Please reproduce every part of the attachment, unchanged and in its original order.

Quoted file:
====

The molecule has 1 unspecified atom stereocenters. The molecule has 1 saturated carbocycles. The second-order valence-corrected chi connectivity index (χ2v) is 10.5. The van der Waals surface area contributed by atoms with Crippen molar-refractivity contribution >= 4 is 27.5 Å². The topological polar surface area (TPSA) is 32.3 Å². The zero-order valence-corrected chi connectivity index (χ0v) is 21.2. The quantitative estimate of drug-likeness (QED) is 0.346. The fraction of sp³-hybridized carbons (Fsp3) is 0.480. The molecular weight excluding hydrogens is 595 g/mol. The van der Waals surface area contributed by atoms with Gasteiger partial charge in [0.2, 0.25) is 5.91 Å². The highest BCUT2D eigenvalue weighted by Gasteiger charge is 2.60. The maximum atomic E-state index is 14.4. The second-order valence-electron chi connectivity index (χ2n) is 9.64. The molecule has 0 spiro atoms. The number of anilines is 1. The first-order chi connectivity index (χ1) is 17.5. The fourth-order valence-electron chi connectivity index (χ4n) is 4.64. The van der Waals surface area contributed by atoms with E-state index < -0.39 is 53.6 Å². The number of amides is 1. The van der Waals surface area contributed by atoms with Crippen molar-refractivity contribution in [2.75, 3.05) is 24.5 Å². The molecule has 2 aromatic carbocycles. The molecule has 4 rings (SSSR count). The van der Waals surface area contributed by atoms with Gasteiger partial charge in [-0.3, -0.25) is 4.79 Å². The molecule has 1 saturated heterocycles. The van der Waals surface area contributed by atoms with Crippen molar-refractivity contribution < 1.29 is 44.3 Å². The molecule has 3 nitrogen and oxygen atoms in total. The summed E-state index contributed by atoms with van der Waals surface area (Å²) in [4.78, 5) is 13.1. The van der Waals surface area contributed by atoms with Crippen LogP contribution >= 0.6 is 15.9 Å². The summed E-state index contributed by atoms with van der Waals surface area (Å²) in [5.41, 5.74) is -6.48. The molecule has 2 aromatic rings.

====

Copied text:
The molecule has 1 unspecified atom stereocenters. The molecule has 1 saturated carbocycles. The second-order valence-corrected chi connectivity index (χ2v) is 10.5. The van der Waals surface area contributed by atoms with Crippen molar-refractivity contribution >= 4 is 27.5 Å². The topological polar surface area (TPSA) is 32.3 Å². The zero-order valence-corrected chi connectivity index (χ0v) is 21.2. The quantitative estimate of drug-likeness (QED) is 0.346. The fraction of sp³-hybridized carbons (Fsp3) is 0.480. The molecular weight excluding hydrogens is 595 g/mol. The van der Waals surface area contributed by atoms with Gasteiger partial charge in [0.2, 0.25) is 5.91 Å². The highest BCUT2D eigenvalue weighted by Gasteiger charge is 2.60. The maximum atomic E-state index is 14.4. The second-order valence-electron chi connectivity index (χ2n) is 9.64. The molecule has 0 spiro atoms. The number of anilines is 1. The first-order chi connectivity index (χ1) is 17.5. The fourth-order valence-electron chi connectivity index (χ4n) is 4.64. The van der Waals surface area contributed by atoms with E-state index < -0.39 is 53.6 Å². The number of amides is 1. The van der Waals surface area contributed by atoms with Crippen molar-refractivity contribution in [2.75, 3.05) is 24.5 Å². The molecule has 2 aromatic carbocycles. The molecule has 4 rings (SSSR count). The van der Waals surface area contributed by atoms with Gasteiger partial charge in [-0.3, -0.25) is 4.79 Å². The molecule has 1 saturated heterocycles. The van der Waals surface area contributed by atoms with Crippen molar-refractivity contribution < 1.29 is 44.3 Å². The molecule has 3 nitrogen and oxygen atoms in total. The summed E-state index contributed by atoms with van der Waals surface area (Å²) in [4.78, 5) is 13.1. The van der Waals surface area contributed by atoms with Crippen LogP contribution >= 0.6 is 15.9 Å². The summed E-state index contributed by atoms with van der Waals surface area (Å²) in [5.41, 5.74) is -6.48. The molecule has 2 aromatic rings.